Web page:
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15 June, 2007

Emma Eversham gets to the bottom of the national alcohol strategy

When the government's latest alcohol strategy was announced, the national media focused on its proposed clamp-down on "problem" middle-aged, middle class drinkers who may be enjoying more glasses of wine than is good for them. Indeed, the document, Safe, Sensible, Social - the Next Steps for the National Alcohol Strategy, does state that "slightly older drinkers who drink regularly, often at home" are as much of a problem for society as the young binge drinkers who cause havoc on city streets at weekends.

However, the spectre of health minister Caroline Flint marching into homes and snatching the Shiraz off the dinner table to stop drinkers going over their recommended daily units is in danger of overshadowing the rest of the strategy.

One of the messages coming from the Home Office and the Department of Health in their plan to improve our relationship with drink - an update of 2004's Alcohol Harm Reduction Strategy - is that it is our collective responsibility to deal with the problem.

Information campaigns

Under-age drinkers, binge drinkers aged 18-24 and the aforementioned older drinkers are all to be targeted through public information campaigns which the government hopes will cut the £20 billion it spends every year dealing with crime and damage to health caused by alcohol.

Drinks producers and retailers will also be expected to share the responsibility of spreading the sensible drinking message by including information on drinks labels, not selling alcohol to under-18s and not running irresponsible drinks promotions.

But perhaps one of the most important messages that has so far failed to be reported is that progress has been made in reducing alcohol harm in the UK over the past three years, and the industry can take some of the credit.

According to the government's records, the national test purchase failure rate fell from 50 per cent to 20 per cent between 2004 and 2006.

The report does not specify whether this is because more retailers are adopting the Challenge 21 scheme or for other reasons, but it should be seen as a positive step for the industry however it has been achieved.

The Social Responsibility Standards for the Production & Sale of Alcoholic Drinks, set up by mebers of the drinks industry, were also ­commended in the report for encouraging ­responsible ­practices. Underlining the strategy's ­positive message, Jeremy Beadles, chief executive of the WSTA, said: "On the whole this ­revised strategy reflects the progress ­already being made in tackling alcohol misuse.

"The statistics included show that consumption levels are falling across the board: average weekly unit consumption is down; the percentage drinking more than the recommended daily number of units is down; and, perhaps most tellingly, Customs data shows a fall in overall consumption in 2005 and 2006.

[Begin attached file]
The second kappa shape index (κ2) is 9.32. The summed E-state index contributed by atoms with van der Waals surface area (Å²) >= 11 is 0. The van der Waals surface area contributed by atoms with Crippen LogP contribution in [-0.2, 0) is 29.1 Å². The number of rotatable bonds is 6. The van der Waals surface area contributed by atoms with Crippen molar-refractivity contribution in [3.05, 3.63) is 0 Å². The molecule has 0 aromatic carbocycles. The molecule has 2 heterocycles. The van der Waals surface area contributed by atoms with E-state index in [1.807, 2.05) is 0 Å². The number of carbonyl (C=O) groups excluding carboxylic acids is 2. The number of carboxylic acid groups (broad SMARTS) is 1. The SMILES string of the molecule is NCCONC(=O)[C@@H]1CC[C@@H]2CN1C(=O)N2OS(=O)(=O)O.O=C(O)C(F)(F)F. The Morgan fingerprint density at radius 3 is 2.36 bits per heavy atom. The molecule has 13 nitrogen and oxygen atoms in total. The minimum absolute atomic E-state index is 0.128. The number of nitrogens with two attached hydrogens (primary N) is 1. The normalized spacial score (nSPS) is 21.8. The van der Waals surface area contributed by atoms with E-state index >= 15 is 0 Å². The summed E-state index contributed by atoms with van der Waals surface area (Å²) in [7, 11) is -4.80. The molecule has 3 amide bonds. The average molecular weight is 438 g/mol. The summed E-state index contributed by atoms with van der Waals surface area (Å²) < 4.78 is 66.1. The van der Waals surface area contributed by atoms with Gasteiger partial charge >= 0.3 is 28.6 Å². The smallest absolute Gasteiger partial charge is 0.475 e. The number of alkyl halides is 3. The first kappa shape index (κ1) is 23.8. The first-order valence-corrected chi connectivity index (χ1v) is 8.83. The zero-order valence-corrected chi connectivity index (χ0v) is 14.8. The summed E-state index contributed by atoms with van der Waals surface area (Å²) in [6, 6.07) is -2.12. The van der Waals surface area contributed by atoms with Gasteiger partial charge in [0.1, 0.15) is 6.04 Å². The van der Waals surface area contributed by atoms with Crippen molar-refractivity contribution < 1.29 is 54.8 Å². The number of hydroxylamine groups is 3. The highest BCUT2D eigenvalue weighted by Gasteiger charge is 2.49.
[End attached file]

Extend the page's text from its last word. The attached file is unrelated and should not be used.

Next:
"Importantly, the strategy recognises the central role that the alcoholic drinks industry has played by working in ­partnership with the government and other stakeholders on a range of issues, particularly our successes in reducing ­under-age sales through our Challenge 21 campaign and the establishment of the Drinkaware Trust."

The Association of Convenience Stores' chief executive James Lowman said the sector ha s made "major" steps forward in responsible alcohol retailing which led to the decline in failed test purchases . He is pleased the government believes that tackling under-age drinking is about more than targeting drinks retailers.

"Most under-18s who drink get alcohol from sources other than legal outlets . Therefore education of both under-18s and those who influence them is a vital part of the new strategy," he said.

While drinks retailers can engage in some back-slapping for making progress with test purchasing, they should take note that the government fully intends to involve the industry in future actions to improve people's attitudes towards ­alcohol.

Fuel for binge drinking?

Next April the D oH will lead an investigation into the relationship between alcohol promotions and irresponsible drinking.

The government says it wants to look at whether discounting and promotions could be fuelling binge drinking - a link for which there is currently no evidence, according to the WSTA's Beadles.

Nevertheless, the review is being encouraged by members of the drinks industry as long as it is completely independent and will not affect competition and consumer choice.

"The UK already has very high alcohol tax rates in comparison with other countries and I don't believe that consumers want politicians setting the price of a drink," said Beadles.

There will also be a review of the Social Responsibility Standards in an on going study by the government, which says in the strategy document it "believes that more can be done to ensure the ­visible and transparent implementation of these standards and that there are good arguments for independent monitoring to verify that standards actually have improved".

Sensible messages

Finally, we may see legislation introduced in the future which will mean that drinks companies will have to include sensible drinking messages - which are currently under a voluntary agreement - including unit information, on alcohol .

A public consultation will take place in November 2008 to determine ­whether the information should be required to be printed on labels.

However, if the industry continues to voluntarily include the necessary information or is seen to be positively communicating the sensible drinking message, there is unlikely to be a change.

Beadles said: "It's a reality that the industry was aware of and there is a recognition that the government has the power to bring in a law, but I can't see it bringing forward legislation if the industry does it voluntarily."

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